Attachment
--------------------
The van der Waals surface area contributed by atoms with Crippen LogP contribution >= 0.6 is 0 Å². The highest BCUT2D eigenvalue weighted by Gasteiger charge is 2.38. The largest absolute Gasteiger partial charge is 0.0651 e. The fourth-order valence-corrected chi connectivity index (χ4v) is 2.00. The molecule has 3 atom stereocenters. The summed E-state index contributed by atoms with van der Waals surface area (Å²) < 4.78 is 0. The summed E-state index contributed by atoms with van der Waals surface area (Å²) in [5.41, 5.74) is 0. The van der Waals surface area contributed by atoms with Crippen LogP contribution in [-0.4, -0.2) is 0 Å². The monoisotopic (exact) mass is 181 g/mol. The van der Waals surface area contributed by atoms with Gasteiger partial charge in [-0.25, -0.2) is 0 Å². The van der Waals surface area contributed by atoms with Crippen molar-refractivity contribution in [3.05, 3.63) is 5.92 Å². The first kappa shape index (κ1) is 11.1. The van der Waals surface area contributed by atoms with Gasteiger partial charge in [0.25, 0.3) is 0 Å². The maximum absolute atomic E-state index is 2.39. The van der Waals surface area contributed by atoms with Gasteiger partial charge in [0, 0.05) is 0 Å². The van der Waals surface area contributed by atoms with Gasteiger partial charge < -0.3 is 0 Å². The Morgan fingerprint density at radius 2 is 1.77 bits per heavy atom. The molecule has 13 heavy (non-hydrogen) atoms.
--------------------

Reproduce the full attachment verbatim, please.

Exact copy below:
The van der Waals surface area contributed by atoms with Crippen LogP contribution >= 0.6 is 0 Å². The highest BCUT2D eigenvalue weighted by Gasteiger charge is 2.38. The largest absolute Gasteiger partial charge is 0.0651 e. The fourth-order valence-corrected chi connectivity index (χ4v) is 2.00. The molecule has 3 atom stereocenters. The summed E-state index contributed by atoms with van der Waals surface area (Å²) < 4.78 is 0. The summed E-state index contributed by atoms with van der Waals surface area (Å²) in [5.41, 5.74) is 0. The van der Waals surface area contributed by atoms with Crippen LogP contribution in [-0.4, -0.2) is 0 Å². The monoisotopic (exact) mass is 181 g/mol. The van der Waals surface area contributed by atoms with Gasteiger partial charge in [-0.25, -0.2) is 0 Å². The van der Waals surface area contributed by atoms with Crippen molar-refractivity contribution in [3.05, 3.63) is 5.92 Å². The first kappa shape index (κ1) is 11.1. The van der Waals surface area contributed by atoms with Gasteiger partial charge in [0.25, 0.3) is 0 Å². The maximum absolute atomic E-state index is 2.39. The van der Waals surface area contributed by atoms with Gasteiger partial charge in [0, 0.05) is 0 Å². The van der Waals surface area contributed by atoms with Gasteiger partial charge < -0.3 is 0 Å². The Morgan fingerprint density at radius 2 is 1.77 bits per heavy atom. The molecule has 13 heavy (non-hydrogen) atoms.